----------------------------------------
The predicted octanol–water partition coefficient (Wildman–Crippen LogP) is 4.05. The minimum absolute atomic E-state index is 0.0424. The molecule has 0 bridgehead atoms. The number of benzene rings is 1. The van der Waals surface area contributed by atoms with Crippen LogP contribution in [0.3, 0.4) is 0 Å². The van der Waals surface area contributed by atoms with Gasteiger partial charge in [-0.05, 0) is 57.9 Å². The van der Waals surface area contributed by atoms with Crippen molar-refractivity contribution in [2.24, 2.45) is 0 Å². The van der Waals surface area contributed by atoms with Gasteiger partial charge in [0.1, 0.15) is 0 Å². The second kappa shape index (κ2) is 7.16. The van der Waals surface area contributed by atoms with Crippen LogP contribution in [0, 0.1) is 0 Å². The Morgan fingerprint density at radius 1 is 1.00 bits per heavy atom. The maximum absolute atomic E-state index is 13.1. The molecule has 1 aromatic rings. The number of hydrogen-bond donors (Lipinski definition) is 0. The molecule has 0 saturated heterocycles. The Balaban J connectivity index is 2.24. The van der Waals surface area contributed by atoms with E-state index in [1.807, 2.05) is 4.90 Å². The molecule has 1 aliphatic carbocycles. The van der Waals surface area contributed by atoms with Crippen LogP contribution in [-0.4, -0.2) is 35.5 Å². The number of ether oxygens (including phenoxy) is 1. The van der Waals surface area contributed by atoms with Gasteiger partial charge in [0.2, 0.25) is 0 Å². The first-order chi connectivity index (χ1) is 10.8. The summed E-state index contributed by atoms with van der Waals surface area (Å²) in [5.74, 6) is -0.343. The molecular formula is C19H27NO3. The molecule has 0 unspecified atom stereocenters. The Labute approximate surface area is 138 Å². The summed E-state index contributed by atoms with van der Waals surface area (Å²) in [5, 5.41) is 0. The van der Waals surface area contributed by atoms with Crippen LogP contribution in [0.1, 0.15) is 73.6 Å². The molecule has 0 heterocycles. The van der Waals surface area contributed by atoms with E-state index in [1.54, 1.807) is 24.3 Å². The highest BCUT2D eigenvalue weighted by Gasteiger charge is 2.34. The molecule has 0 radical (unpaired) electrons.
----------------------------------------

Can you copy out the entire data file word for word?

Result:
The predicted octanol–water partition coefficient (Wildman–Crippen LogP) is 4.05. The minimum absolute atomic E-state index is 0.0424. The molecule has 0 bridgehead atoms. The number of benzene rings is 1. The van der Waals surface area contributed by atoms with Crippen LogP contribution in [0.3, 0.4) is 0 Å². The van der Waals surface area contributed by atoms with Gasteiger partial charge in [-0.05, 0) is 57.9 Å². The van der Waals surface area contributed by atoms with Crippen molar-refractivity contribution in [2.24, 2.45) is 0 Å². The van der Waals surface area contributed by atoms with Gasteiger partial charge in [0.1, 0.15) is 0 Å². The second kappa shape index (κ2) is 7.16. The van der Waals surface area contributed by atoms with Crippen LogP contribution in [0, 0.1) is 0 Å². The Morgan fingerprint density at radius 1 is 1.00 bits per heavy atom. The maximum absolute atomic E-state index is 13.1. The molecule has 1 aromatic rings. The number of hydrogen-bond donors (Lipinski definition) is 0. The molecule has 0 saturated heterocycles. The Balaban J connectivity index is 2.24. The van der Waals surface area contributed by atoms with E-state index in [1.807, 2.05) is 4.90 Å². The molecule has 1 aliphatic carbocycles. The van der Waals surface area contributed by atoms with Crippen LogP contribution in [-0.4, -0.2) is 35.5 Å². The number of ether oxygens (including phenoxy) is 1. The van der Waals surface area contributed by atoms with Gasteiger partial charge in [0.2, 0.25) is 0 Å². The first-order chi connectivity index (χ1) is 10.8. The summed E-state index contributed by atoms with van der Waals surface area (Å²) in [5.74, 6) is -0.343. The molecular formula is C19H27NO3. The molecule has 0 unspecified atom stereocenters. The Labute approximate surface area is 138 Å². The summed E-state index contributed by atoms with van der Waals surface area (Å²) in [5, 5.41) is 0. The van der Waals surface area contributed by atoms with Crippen LogP contribution in [0.1, 0.15) is 73.6 Å². The molecule has 0 heterocycles. The van der Waals surface area contributed by atoms with E-state index in [1.54, 1.807) is 24.3 Å². The highest BCUT2D eigenvalue weighted by Gasteiger charge is 2.34. The molecule has 0 radical (unpaired) electrons.